By JOHN T. WARD
The expected acquisition by the hospital of two East Front street buildings could lead to growth in the roster of untaxed property in a borough where officials have complained the burden is unfairly falling on homeowners and other property owners.
Because of that possibility, Mayor Pasquale Menna said the deal means borough and hospital officials need to talk.
According to notice-of-settlement filings with the Monmouth County Clerk, the hospital, owned by Meridian Health, intends to purchase the 60-year-old office building at 91 East Front Street and a Victorian-era house that contains five apartments at 95 East Front. The sale prices were not included in the filings.
The two sites abut one another, and are bookended on the west side by the main hospital campus and on the east by 103 East Front Street, a vacant office building already owned by Meridian Health, Riverview’s parent. All front on the Navesink River.
redbankgreen could not learn what longterm plans Riverview has for the properties. A hospital spokeswoman said she was unaware of the pending deal. Grace Greenberg, a Fair Haven resident who is the seller in the transaction, did not respond to a request for comment.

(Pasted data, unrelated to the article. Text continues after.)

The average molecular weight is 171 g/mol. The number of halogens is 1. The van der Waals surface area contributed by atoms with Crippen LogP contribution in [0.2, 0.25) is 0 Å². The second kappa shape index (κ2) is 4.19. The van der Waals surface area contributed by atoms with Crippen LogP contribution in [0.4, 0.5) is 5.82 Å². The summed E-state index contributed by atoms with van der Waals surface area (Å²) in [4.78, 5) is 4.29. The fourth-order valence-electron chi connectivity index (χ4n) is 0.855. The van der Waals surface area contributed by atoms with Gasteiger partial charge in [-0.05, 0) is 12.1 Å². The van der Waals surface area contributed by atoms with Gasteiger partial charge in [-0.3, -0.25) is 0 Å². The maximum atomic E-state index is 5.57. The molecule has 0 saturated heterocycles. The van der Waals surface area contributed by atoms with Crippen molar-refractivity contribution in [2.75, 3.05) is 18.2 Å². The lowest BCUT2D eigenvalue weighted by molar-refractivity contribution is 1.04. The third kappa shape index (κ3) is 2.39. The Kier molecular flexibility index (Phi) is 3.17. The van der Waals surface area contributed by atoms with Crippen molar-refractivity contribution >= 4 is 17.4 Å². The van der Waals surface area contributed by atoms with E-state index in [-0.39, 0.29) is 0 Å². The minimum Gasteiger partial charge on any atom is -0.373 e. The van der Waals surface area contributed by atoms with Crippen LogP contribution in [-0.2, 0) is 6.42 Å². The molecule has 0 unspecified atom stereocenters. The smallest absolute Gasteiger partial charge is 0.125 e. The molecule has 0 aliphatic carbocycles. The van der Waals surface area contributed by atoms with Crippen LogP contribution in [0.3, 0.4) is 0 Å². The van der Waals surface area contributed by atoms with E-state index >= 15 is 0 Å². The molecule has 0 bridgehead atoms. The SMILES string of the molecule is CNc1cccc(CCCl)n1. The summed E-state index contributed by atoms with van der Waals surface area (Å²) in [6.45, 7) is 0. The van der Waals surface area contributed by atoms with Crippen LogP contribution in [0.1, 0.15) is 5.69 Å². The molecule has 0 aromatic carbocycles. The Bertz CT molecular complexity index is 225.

An application for a certificate of occupancy filed with the borough says that Riverview “has promised to honor all leases” in effect at the two properties.
The office building is assessed at $966,500 and produced $18,500 in taxes for the borough last year. The apartment building is assessed at $1.13 million and generated $21,600 in taxes.
The vacant building at 103 East Front is valued at $4.19 million. It is not taxed.
As a charitable entity, Riverview has no legal obligation to pay property taxes. But under a 2008 Payment in Lieu of Taxes, or PILOT, agreement, Riverview paid the borough $172,591 last year on holdings assessed at $23 million, records show.
The annual payment rises by the change in the overall tax rate or three percent, whichever is less, under the terms of the PILOT.
That sum excludes the taxes on the vacant former site of the Worden-Hoidal Funeral Home at 60 East Front Street, across the street from the hospital, which Meridian bought for $2.3 million in 2008. Meridian paid $41,372 in taxes on that site last year, borough records show.
Menna told redbankgreen on Tuesday that he was aware the Greenberg deal was in the works, and hopes to meet with hospital officials once the transaction is concluded to revisit the terms of the PILOT.
“There has to be a renegotiation with respect to these two properties,” he said.
Town officials have said in the past that Red Bank’s share of tax-exempt properties equals 16 percent of the total assessed value, a proportion that vastly exceeds those of nearby towns and reflects the borough’s role as a provider of regional health and cultural services.
Menna has pressed state legislators to empower the town to require nonprofits to enter into PILOT agreements when they expand their property holdings.